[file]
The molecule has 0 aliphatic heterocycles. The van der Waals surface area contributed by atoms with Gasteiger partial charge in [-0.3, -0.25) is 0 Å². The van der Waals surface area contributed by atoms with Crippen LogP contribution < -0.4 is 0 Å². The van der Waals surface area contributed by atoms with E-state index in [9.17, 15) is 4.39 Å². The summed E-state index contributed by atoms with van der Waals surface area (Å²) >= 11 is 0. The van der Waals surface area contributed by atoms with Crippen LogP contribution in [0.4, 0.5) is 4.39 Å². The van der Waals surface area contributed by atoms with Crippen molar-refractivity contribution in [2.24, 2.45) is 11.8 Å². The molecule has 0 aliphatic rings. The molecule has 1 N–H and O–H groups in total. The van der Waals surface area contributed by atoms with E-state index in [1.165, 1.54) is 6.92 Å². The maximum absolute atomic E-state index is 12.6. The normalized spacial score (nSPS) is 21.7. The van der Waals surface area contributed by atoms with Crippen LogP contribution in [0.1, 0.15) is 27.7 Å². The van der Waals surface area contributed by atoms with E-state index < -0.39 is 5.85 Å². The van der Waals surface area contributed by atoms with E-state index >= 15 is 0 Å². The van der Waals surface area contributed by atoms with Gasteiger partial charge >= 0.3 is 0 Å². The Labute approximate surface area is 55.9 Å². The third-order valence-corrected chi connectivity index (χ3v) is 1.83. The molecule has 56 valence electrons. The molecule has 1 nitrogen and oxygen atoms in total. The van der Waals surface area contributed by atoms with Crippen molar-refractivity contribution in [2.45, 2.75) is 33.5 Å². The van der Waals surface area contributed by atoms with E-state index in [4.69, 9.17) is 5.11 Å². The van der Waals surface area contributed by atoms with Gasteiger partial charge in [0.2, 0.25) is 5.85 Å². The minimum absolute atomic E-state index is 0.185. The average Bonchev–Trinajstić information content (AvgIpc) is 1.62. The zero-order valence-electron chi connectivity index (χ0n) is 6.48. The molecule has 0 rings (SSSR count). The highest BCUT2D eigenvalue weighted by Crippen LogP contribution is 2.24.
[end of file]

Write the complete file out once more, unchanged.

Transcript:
The molecule has 0 aliphatic heterocycles. The van der Waals surface area contributed by atoms with Gasteiger partial charge in [-0.3, -0.25) is 0 Å². The van der Waals surface area contributed by atoms with Crippen LogP contribution < -0.4 is 0 Å². The van der Waals surface area contributed by atoms with E-state index in [9.17, 15) is 4.39 Å². The summed E-state index contributed by atoms with van der Waals surface area (Å²) >= 11 is 0. The van der Waals surface area contributed by atoms with Crippen LogP contribution in [0.4, 0.5) is 4.39 Å². The van der Waals surface area contributed by atoms with Crippen molar-refractivity contribution in [2.24, 2.45) is 11.8 Å². The molecule has 0 aliphatic rings. The molecule has 1 N–H and O–H groups in total. The van der Waals surface area contributed by atoms with E-state index in [1.165, 1.54) is 6.92 Å². The maximum absolute atomic E-state index is 12.6. The normalized spacial score (nSPS) is 21.7. The van der Waals surface area contributed by atoms with Crippen LogP contribution in [0.1, 0.15) is 27.7 Å². The van der Waals surface area contributed by atoms with E-state index < -0.39 is 5.85 Å². The van der Waals surface area contributed by atoms with E-state index >= 15 is 0 Å². The van der Waals surface area contributed by atoms with Gasteiger partial charge >= 0.3 is 0 Å². The Labute approximate surface area is 55.9 Å². The third-order valence-corrected chi connectivity index (χ3v) is 1.83. The molecule has 56 valence electrons. The molecule has 1 nitrogen and oxygen atoms in total. The van der Waals surface area contributed by atoms with Crippen molar-refractivity contribution in [2.45, 2.75) is 33.5 Å². The van der Waals surface area contributed by atoms with E-state index in [4.69, 9.17) is 5.11 Å². The van der Waals surface area contributed by atoms with Gasteiger partial charge in [0.2, 0.25) is 5.85 Å². The minimum absolute atomic E-state index is 0.185. The average Bonchev–Trinajstić information content (AvgIpc) is 1.62. The zero-order valence-electron chi connectivity index (χ0n) is 6.48. The molecule has 0 rings (SSSR count). The highest BCUT2D eigenvalue weighted by Crippen LogP contribution is 2.24.